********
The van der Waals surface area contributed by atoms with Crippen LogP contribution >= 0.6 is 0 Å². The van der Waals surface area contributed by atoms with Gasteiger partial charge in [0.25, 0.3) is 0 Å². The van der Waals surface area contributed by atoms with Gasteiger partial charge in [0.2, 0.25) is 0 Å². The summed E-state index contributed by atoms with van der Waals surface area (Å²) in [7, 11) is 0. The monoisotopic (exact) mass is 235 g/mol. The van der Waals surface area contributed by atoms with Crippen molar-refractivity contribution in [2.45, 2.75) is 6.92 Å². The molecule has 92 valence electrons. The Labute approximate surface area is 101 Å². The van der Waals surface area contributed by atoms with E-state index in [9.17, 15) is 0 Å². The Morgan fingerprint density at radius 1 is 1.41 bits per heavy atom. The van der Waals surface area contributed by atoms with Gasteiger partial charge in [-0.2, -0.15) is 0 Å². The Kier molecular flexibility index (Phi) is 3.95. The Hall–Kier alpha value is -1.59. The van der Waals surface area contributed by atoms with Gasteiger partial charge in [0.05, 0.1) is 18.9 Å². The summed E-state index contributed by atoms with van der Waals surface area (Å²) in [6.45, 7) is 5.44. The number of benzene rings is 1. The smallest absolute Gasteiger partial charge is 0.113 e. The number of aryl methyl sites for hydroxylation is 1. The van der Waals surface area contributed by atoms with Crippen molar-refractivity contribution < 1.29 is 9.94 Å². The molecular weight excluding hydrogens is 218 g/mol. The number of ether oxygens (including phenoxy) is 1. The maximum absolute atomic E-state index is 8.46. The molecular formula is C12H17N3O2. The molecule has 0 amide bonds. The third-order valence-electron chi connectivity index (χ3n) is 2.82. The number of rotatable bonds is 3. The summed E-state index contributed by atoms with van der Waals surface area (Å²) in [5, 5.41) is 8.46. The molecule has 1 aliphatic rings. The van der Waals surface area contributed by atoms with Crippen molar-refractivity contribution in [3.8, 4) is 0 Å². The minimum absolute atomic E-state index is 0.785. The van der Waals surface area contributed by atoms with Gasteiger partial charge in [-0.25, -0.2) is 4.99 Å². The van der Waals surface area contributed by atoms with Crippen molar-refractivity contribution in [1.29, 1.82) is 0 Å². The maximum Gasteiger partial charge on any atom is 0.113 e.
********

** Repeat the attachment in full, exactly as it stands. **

The van der Waals surface area contributed by atoms with Crippen LogP contribution >= 0.6 is 0 Å². The van der Waals surface area contributed by atoms with Gasteiger partial charge in [0.25, 0.3) is 0 Å². The van der Waals surface area contributed by atoms with Gasteiger partial charge in [0.2, 0.25) is 0 Å². The summed E-state index contributed by atoms with van der Waals surface area (Å²) in [7, 11) is 0. The monoisotopic (exact) mass is 235 g/mol. The van der Waals surface area contributed by atoms with Crippen molar-refractivity contribution in [2.45, 2.75) is 6.92 Å². The molecule has 92 valence electrons. The Labute approximate surface area is 101 Å². The van der Waals surface area contributed by atoms with E-state index in [9.17, 15) is 0 Å². The Morgan fingerprint density at radius 1 is 1.41 bits per heavy atom. The van der Waals surface area contributed by atoms with Gasteiger partial charge in [-0.2, -0.15) is 0 Å². The Kier molecular flexibility index (Phi) is 3.95. The Hall–Kier alpha value is -1.59. The van der Waals surface area contributed by atoms with Gasteiger partial charge in [0.05, 0.1) is 18.9 Å². The summed E-state index contributed by atoms with van der Waals surface area (Å²) in [6.45, 7) is 5.44. The number of benzene rings is 1. The smallest absolute Gasteiger partial charge is 0.113 e. The number of aryl methyl sites for hydroxylation is 1. The van der Waals surface area contributed by atoms with Crippen molar-refractivity contribution < 1.29 is 9.94 Å². The molecular weight excluding hydrogens is 218 g/mol. The number of ether oxygens (including phenoxy) is 1. The maximum absolute atomic E-state index is 8.46. The molecular formula is C12H17N3O2. The molecule has 0 amide bonds. The third-order valence-electron chi connectivity index (χ3n) is 2.82. The number of rotatable bonds is 3. The summed E-state index contributed by atoms with van der Waals surface area (Å²) in [5, 5.41) is 8.46. The molecule has 1 aliphatic rings. The van der Waals surface area contributed by atoms with Crippen molar-refractivity contribution in [3.8, 4) is 0 Å². The minimum absolute atomic E-state index is 0.785. The van der Waals surface area contributed by atoms with Gasteiger partial charge in [-0.25, -0.2) is 4.99 Å². The van der Waals surface area contributed by atoms with Crippen molar-refractivity contribution in [1.29, 1.82) is 0 Å². The maximum Gasteiger partial charge on any atom is 0.113 e.